Over the past couple years, we’ve noticed a trend of more studio engineers going out with the band, taking on a front-of-house mixing role for the tour once the group hits the road. With that in mind, we spoke to Avid senior market specialist (and award-winning live sound mixer) Robert Scovill, who shared some advice for Pro Tools–savvy studio engineers taking this leap into live sound and using Avid’s VENUE Series consoles.
FIRST THINGS FIRST
“It might seem obvious, but the first step for a studio engineer moving into working with VENUE is realizing that with live sound, the performance is outside the box,” Scovill says. “You have to change your mindset somewhat—you can’t treat your audio ‘tracks’ as a constant every day, but what can be a constant is everything you’ve built up inside the console.
“When beginning to use VENUE, some Pro Tools users stumble a bit because it runs on snapshot automation rather than run-time automation. When mixing live, there usually is no time base, unless the band is slaved to a clock or click track, so the source inputs vary from day to day. Live mixing is more hands-on, but using snapshots can be set up to be very repeatable. There’s an element of live sound automation that has to be very nimble, especially if the artist takes a left turn during the set list or somebody messes up and puts in an extra chorus. You have to be able to adapt to any changes that might happen.”
According to Scovill, it’s also important to be aware of the differences between two inherently similar topologies. “The Pro Tools mix engines and the VENUE mix engines are built on the same technology but purpose-built for different applications. The VENUE engines are more robust, with more redundancy features such as the ability to continue mixing with all plug-ins working, even if the host computer fails.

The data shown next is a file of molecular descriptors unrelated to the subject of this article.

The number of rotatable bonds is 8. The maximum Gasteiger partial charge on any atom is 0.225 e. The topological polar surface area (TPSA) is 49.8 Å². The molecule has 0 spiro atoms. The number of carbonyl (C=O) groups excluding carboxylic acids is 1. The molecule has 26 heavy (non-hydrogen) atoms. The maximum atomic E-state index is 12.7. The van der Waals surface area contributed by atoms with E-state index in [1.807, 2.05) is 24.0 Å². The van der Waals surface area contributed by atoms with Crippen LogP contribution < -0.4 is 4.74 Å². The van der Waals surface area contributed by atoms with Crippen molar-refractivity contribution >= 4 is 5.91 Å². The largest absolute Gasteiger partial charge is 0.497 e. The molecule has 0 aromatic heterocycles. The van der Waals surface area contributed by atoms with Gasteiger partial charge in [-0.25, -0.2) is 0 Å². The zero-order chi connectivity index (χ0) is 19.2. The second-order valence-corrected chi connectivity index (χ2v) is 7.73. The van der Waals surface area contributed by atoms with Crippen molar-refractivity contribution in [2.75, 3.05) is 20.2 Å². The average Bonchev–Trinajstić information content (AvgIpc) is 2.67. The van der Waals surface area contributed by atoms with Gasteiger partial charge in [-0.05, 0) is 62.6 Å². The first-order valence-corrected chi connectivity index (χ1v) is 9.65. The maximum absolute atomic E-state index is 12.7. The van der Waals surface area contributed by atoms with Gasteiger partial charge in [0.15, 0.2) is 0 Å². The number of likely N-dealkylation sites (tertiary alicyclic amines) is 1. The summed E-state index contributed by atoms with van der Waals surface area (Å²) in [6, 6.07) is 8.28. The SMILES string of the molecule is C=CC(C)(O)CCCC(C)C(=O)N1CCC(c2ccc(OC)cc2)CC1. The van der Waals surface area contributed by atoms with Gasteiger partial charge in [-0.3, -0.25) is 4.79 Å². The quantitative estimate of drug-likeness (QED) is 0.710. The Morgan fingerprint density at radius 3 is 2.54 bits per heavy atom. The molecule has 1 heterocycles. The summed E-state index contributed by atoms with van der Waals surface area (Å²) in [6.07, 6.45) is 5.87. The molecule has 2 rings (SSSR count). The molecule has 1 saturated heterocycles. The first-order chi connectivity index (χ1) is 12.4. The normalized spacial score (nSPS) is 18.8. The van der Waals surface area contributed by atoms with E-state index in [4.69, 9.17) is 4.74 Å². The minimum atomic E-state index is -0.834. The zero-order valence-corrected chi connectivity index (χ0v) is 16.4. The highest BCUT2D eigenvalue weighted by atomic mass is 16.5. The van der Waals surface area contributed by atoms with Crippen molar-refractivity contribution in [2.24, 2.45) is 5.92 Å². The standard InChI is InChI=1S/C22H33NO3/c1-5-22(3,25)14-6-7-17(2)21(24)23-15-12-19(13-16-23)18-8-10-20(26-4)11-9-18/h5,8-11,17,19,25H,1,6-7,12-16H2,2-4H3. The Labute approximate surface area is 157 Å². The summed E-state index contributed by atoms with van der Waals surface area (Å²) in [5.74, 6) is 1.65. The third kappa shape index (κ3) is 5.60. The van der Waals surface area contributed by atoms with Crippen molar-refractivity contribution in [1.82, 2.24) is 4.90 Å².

“VENUE is not a tactile interface for Pro Tools. It might look like an ICON and operate in some ways like an ICON, but it’s a stand-alone control surface with a mix engine that does not control any aspect of the Pro Tools mix engines. Pro Tools operates as an attached recorder/playback device. Now with inter-op, we’ve established meaningful communications between Pro Tools and VENUE via Ethernet. We also have some marker transfer, so when you recall a snapshot in VENUE, it can place a marker of that name in a Session, and once you’re done recording, that makes it very easy to navigate [through] a Session from the VENUE surface. When you’re in Virtual Soundcheck mode, it will push Pro Tools to that location and go into play. This also makes it easy to do editing after a show. For example, creating post-show MP3s can be a 20-minute process instead of hours.”
As with many digital products, there are always a few tricks that aren’t so obvious to the casual user. “VENUE is a digital console, but we scale meters in an analog fashion so you’ll see a range on an input meter that’s scaled from -30 to +15 dB, and zero translates to -20 dBFS on your Pro Tools recorder,” says Scovill. “You have to be very aware of where you’re setting input levels to make sure you’re getting as high a resolution of conversion as possible. We have a feature called Gain Guess that helps to use this effectively. Once you’re in Input Attenuator mode, you can hold down on the encoder and let it sample the input signal, analyze it and set it to the proper value so it’s optimized for both the console and Pro Tools. Setting input gain becomes a no-brainer.”
Another simple but useful tip involves using the Fine settings on the console vs. the Coarse settings. “When the console boots up, it’s in Coarse mode, meaning about two turns can move through an entire range of a pan or EQ boost. If you double-click on the Fine mode, it takes about 10 or more turns to go through the entire range. I always suggest doing setup in Coarse mode, then switch to Fine mode from the time the house lights fade to the end of the show. This is particularly useful for monitor engineers, especially those mixing for in-ears, where you really need a higher resolution of control. You just have to push the button twice and it stays in that mode.
“I also encourage live sound engineers to get away from using the trackball/mouse unless you’re in a setup mode,” Scovill continues. “You shouldn’t need to have your hand on the mouse the entire night. With all the encoders and control built into the console, the encoders will operate every aspect of the mixer—including plug-ins. It’s a console so operate it as a console. Trackballs can be scary in a live environment, where you might be trying to adjust something and your hand slips or your arm gets bumped, and what was to be a 2dB adjustment becomes a 20dB increase. So get off the trackball, get on the encoders in Fine mode and let’s go to work.”